Rumor, Belief, and Magic - 06/27/09
A simple human experiment was invented by a German psychologist over a century ago. My first encounter with it was in a military science class in undergraduate school (I was ROTC).
The purpose of the experiment is to show how information changes as a story or set of "facts" passes from person-to-person. Here's how it works: A person is read a short story. He tells that story to a second person. The second person tells the story to a third. The third to a fourth and so on. The last person then tells his version out loud and it is compared to the original. In every case, the last telling is different from the original story, and sometimes very different.
The experiment also shows how rumors generate, and enlarge, and the imperfections of communication. I believe it was Ortega y Gasset who wrote about the latter, arguing that communication is always imperfect. So: I write what I mean, and mean what I write. Why don't you, the reader, get it? Because I write what I mean, but you read what you think I mean; that is, you read what I've written in the context of your own understanding and experience. There can be and probably are significant variations between my meaning and yours, so what you think I meant can be different from what I intended to mean.
Thus, I or anyone can generate a rumor (accidentally or intentionally) which may over time become "fact" in the minds of those who hear the latest version of it.
-At a commission meeting I hear Commissioner Ganz make a comment that not enough backup material is included in the commissioners' packets.
-I tell Marge, I think Bill is mad at Mahaney because he doesn't provide the commissioners with enough background information.
-Marge tells Barb, Jeff says Bill is angry with Mike.
-Barb tells Pam, Jeff says Bill doesn't like Mike.
-Pam tells Tom, Jeff says Bill isn't satisfied with Mike.
-Tom gets back to me and says, I understand you think Bill wants the fire Mike.
This is how "disinformation" works too. Rumors or falsehoods are planted, sometimes in regular news stories. Eventually, if repeated enough, they become "fact" with some people. The propagandists know how the process works and exploit it to create operating mythologies in which the public believes. Here's a recent local example: "Everybody" believes that the parking lot at the Cove is packed day-in and day-out. "You can't ever find a parking spot" is the mantra of this belief. Yet, some people went down to the Cove every day and took pictures to document what they saw. The pictures showed there's almost always plenty of available parking. Why do so many people believe the opposite? I think it's because the "fact" that the parking lot is full most of the time has been said so many times, people see it as truth. It's a trick.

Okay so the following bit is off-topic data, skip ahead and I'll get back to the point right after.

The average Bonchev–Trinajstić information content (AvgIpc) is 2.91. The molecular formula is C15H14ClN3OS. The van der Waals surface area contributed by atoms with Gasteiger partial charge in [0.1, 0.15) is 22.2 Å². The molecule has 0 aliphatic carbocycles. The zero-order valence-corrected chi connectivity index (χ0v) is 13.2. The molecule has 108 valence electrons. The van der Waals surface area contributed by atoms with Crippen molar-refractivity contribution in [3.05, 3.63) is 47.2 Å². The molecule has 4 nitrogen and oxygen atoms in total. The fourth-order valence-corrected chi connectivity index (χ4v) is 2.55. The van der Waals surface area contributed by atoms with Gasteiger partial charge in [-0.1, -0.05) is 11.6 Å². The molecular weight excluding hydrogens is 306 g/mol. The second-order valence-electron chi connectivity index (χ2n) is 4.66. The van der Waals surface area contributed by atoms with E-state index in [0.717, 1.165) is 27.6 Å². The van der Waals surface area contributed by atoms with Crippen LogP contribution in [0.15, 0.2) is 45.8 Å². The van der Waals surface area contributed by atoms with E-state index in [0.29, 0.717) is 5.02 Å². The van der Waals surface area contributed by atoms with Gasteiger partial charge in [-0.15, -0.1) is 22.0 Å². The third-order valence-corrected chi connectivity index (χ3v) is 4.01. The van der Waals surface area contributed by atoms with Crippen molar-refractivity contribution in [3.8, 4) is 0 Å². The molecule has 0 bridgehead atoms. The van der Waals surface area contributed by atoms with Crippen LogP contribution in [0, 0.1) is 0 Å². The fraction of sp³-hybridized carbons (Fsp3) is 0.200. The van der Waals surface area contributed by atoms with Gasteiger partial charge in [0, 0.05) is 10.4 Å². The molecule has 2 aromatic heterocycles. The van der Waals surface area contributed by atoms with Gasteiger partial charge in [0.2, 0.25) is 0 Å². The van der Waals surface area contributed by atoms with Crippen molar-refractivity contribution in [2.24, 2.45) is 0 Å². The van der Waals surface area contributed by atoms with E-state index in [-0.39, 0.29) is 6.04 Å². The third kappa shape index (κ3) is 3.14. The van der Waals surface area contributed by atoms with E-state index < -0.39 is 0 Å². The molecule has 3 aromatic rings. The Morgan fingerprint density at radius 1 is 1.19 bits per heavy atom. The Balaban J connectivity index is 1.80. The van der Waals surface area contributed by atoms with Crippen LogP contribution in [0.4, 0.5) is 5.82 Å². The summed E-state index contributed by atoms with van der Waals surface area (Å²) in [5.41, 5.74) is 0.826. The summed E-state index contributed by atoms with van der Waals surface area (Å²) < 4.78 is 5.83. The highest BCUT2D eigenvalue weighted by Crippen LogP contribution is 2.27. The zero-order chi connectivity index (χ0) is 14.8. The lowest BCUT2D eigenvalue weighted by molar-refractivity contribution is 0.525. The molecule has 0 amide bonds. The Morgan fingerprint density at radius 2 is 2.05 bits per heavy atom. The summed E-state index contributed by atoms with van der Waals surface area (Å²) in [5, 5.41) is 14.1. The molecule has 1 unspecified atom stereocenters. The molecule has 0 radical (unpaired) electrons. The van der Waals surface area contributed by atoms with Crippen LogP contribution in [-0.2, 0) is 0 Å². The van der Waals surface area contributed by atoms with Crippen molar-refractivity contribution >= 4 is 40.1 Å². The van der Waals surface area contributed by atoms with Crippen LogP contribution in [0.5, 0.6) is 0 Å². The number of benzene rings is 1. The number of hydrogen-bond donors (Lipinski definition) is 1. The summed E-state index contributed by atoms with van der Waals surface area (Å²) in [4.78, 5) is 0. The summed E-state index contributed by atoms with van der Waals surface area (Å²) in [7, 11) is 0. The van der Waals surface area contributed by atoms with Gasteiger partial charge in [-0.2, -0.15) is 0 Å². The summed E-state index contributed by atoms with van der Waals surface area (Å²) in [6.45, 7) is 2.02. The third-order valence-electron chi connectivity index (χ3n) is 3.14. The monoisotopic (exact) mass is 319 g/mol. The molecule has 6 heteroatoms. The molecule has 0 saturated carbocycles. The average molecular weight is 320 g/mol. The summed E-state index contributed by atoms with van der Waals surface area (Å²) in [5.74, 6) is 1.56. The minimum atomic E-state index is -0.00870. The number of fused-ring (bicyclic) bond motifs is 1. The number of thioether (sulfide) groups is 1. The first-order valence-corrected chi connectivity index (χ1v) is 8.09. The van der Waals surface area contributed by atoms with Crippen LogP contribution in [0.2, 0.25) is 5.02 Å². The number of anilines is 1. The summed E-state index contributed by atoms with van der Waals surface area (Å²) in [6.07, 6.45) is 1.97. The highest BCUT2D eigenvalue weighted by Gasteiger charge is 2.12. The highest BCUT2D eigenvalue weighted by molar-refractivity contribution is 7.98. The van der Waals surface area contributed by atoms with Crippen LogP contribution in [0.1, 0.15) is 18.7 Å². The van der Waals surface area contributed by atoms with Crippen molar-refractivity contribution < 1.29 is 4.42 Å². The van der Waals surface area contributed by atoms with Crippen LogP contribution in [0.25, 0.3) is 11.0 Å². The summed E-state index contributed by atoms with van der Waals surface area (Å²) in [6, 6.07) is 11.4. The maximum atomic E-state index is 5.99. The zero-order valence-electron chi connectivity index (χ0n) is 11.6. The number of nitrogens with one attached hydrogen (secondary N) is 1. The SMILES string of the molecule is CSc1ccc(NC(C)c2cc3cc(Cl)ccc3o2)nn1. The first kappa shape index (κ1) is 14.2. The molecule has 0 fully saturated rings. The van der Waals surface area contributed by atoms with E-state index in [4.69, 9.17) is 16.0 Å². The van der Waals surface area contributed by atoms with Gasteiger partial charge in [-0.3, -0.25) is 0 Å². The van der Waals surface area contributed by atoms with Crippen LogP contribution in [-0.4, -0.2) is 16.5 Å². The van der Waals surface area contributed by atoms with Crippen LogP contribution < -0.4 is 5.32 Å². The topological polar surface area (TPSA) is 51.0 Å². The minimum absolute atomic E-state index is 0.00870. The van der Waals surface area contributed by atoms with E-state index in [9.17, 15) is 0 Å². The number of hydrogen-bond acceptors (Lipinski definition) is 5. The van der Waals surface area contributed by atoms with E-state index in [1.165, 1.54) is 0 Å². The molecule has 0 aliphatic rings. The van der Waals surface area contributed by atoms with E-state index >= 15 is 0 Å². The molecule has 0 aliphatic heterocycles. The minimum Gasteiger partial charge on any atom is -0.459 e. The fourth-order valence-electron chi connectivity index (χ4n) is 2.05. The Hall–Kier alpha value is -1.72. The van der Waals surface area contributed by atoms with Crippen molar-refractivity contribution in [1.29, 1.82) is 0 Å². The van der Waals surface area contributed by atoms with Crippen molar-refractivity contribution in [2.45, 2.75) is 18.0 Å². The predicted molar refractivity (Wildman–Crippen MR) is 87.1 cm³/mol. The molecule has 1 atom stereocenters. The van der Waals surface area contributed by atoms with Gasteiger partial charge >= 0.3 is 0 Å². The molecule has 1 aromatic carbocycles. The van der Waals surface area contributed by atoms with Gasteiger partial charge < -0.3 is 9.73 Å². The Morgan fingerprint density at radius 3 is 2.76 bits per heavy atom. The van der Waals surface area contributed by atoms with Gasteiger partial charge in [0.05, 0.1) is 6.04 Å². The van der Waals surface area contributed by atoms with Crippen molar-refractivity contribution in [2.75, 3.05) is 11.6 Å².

Likewise, local news stories about the projected Cove improvements focused on the people who don't want the project to go forward. But persons who attended the meetings and workshops know that most merchants and property owners at the Cove support the improvements. People who did not attend these meetings might believe most oppose the project if the sole source of their information is the local news coverage. Not by lying, exactly, but by omitting relevant information, the reporter is able to create an "illusion" as to what the consensus is; and, in effect, to trick the minds of readers into believing something false is true, without even stating the falsehood.
This, in fact, happens all the time, even in the regular media.
Scientists are studying stage magic to see how it works -- not the exact mechanics, but why people believe what they see.
When I was 10 or 11 years old, my parents took me to see Harry Blackstone, Sr., one of the most famous stage magicians of that era. The trick that I remember most was the "Vanishing Bird Cage." In that routine Blackstone held a red bird cage with a small bird in it at about the level where little hands could reach it. He invited kids from the audience to come up on the stage and put their hands on the cage. And, it suddenly vanished, bird and all, into thin air.
All of us have seen magic tricks where elephants, train cars, and even the Statue of Liberty are seemingly made to disappear. Now the rational mind knows perfectly well, the bird cage didn't just vanish. But the perception is that it did, and most people are awed by the mystery of how the magician did it.
In a modern experiment, a magician sits in front of an audience and makes an object disappear. Every person in the audience believes it disappeared before their eyes.
A camera, recording the trick from a different angle, showed clearly how the magician made the object disappear. But not a single person in the live audience saw it. People watching the video, however, can't believe the audience didn't see what the magician did, it's that obvious. Somehow, the magician, or illusionist, is able to trick the mind of viewers so that they believe what the rational mind knows can't happen, happened.
In a way, this is what the propagandist or rumormonger does also. He's an illusionist who tricks the mind by using the prejudices, ignorance, gullibilities, and intellectual laziness of his readers or listeners to make them believe a falsehood or mere speculation is fact. He knows that some people can be convinced of almost anything if the story is feasible. He knows that information will be reinterpreted and magnified as it is passed along. He may successfully create a whole mythology from a falsehood which people believe and from which may emerge important public policy decisions.
I won't go into it too deeply now, but I think that similar processes are at work in political correctness. We think with words and symbols and what we think those words and symbols mean. By banning certain words, or by redefining them, we alter the way people think about certain issues.